Former DP presidents Benedicto Kiwanuka (C) and Paul Ssemogerere (R) also worked with past governments. Inset is former Ugandan President Idi Amin Dada and incumbent President Museveni. PHOTOS/ FILE


When DP presidents worked with regimes in power

What you need to know:

  • Although DP is Uganda’s oldest existing political party established in 1954, it was in power only briefly before Uganda attained independence in 1962.

On July 20, President Museveni fished deep in the Opposition waters. The catch was Democratic Party (DP) president general Norbert Mao. 

On that Wednesday at State House, ruling National Resistance Movement (NRM) chairman Museveni and Mr Mao signed a two-party cooperation agreement.

A day after signing of the agreement, in a mini Cabinet reshuffle was announced in which President Museveni appointed Mr Mao the minister of Justice and Constitutional Affairs.

Mr Mao has since been approved by Parliament, although he insists he is still the DP president and has not joined the NRM government. 

Although he had to deal with a barrage of insults from his critics who accuse him of cosying up to the NRM regime, Mr Mao is not the first DP president to work with a ruling government.

Former party presidents Benedicto Kiwanuka and Paul Ssemogerere also worked with past governments, amid criticism.

Although DP is Uganda’s oldest existing political party established in 1954, it was in power only briefly before Uganda attained independence in 1962.

Amin appoints Ben Kiwanuka Chief Justice
In February 1971, former DP president general Benedicto Kiwanuka was among the many political prisoners then president Idi Amin set free from Luzira prison. Some of the released prisoners had been in jail since the 1966 Buganda Crisis.

In June 1971, Amin appointed Kiwanuka acting Chief Justice, making him the first Ugandan to occupy the office. He was 49 years old. In February 1972, Amin approved Kiwanuka as the Chief Justice.

In September 1972, however, Kiwanuka was picked up from his chambers at the High Court in Kampala and taken by the Uganda Army operatives. He has never been seen again to this day. 
In April 1979, Amin was toppled by a combination of the Tanzanian army and Uganda rebel forces. Between April 1979 and December 1980, Uganda was led by several governments.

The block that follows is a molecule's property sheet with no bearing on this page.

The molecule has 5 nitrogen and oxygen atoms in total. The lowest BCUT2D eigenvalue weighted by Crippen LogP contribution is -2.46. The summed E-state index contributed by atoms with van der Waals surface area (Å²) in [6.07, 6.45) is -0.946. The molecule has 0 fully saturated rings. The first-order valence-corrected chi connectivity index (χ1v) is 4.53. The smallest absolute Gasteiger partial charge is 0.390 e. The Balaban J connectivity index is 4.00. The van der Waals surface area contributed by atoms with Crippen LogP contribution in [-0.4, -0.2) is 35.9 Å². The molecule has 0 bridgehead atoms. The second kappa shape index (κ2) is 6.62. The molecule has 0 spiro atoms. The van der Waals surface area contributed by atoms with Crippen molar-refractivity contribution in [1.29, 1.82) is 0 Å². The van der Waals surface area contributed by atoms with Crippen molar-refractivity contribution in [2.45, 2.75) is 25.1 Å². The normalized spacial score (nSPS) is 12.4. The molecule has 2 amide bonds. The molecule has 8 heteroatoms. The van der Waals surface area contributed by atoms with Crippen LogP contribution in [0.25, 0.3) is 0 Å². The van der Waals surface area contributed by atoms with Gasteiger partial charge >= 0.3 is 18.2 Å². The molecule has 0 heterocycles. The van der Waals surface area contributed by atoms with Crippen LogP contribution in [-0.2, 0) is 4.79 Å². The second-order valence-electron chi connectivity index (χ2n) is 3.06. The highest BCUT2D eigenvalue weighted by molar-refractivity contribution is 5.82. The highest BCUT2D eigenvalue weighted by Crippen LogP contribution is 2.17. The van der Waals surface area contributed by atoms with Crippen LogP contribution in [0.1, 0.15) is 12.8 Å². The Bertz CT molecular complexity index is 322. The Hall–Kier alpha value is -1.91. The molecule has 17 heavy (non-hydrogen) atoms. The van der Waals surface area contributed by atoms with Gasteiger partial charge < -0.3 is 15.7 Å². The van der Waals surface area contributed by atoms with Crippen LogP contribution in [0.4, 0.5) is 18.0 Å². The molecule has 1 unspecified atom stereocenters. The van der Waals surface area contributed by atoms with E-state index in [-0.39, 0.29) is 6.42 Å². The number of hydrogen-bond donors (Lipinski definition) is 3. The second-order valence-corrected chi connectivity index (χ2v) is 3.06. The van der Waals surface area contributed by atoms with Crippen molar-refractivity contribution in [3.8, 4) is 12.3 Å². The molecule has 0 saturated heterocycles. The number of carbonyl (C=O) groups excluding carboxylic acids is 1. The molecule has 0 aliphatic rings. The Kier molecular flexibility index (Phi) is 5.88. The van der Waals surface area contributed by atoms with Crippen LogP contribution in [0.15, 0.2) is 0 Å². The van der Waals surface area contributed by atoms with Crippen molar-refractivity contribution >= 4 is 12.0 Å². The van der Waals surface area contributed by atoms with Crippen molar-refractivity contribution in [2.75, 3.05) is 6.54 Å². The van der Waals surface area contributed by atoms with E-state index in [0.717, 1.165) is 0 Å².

On December 10, 1980, Uganda Peoples Congress (UPC), led by its then president Milton Obote, won the contested general election and formed a government.

DP president general at the time Paul Kawanga Ssemogerere became Leader of Opposition until July 1986, when the army once again ousted president Obote, and again the army commander, Gen Tito Okello Lutwa, became president. He also banned political parties and their activities. 

Ssemogerere joined Lutwa’s junta/coalition government with several DP members. On January 26, 1986, National Resistance Army (NRA) rebels led by Yoweri Museveni ousted the Lutwa military government. 

Museveni appoints Ssemogerere minister

On January 24, 1986, just hours before the NRA rebels led by Museveni captured Kampala, the rebel leaders sent for Ssemogerere and they held a meeting at Trinity College, Nabbingo. Ssemogerere was not accompanied by anyone. 

During the meeting, Museveni and Ssemogerere reached a “gentleman’s agreement” to work together. 

And so on January 29, 1986, Museveni was sworn in as President. During the occasion held at the steps of Parliament, President Museveni also abolished political parties and their activities. 
On February 1, 1986, President Museveni named his first Cabinet and Ssemogerere was appointed minister of Internal Affairs. Ssemogerere went to work with Mr Museveni’s government with some of DP’s top brains.

They included Evaristo Nyanzi, the minister of Commerce; John Ssebaana Kizito, the minister of Regional Cooperation; Prof Yoweri Kyesimira, the minister for Planning and Economic Development; and Joseph Mulenga, minister of Justice and Attorney General.
Other DP members were appointed to several government institutions.

In 1988, President Museveni made a Cabinet reshuffle and Ssemogerere was appointed minister for Foreign and Regional Affairs, a portfolio he held until 1995 when he jumped ship.

The following year, Ssemogerere contested in the April 1996 presidential elections and lost to incumbent Museveni.

Banning parties

On December 21, 1969, the Uganda People Congress (UPC) government led by president Milton Obote banned all political parties and their activities in Uganda. 

In January 1971, the Uganda Army toppled Obote elevated former army commander, Maj Gen Idi Amin to a four-star General and made him President. In February 1971, abolished Parliament and political parties and ruled by decree.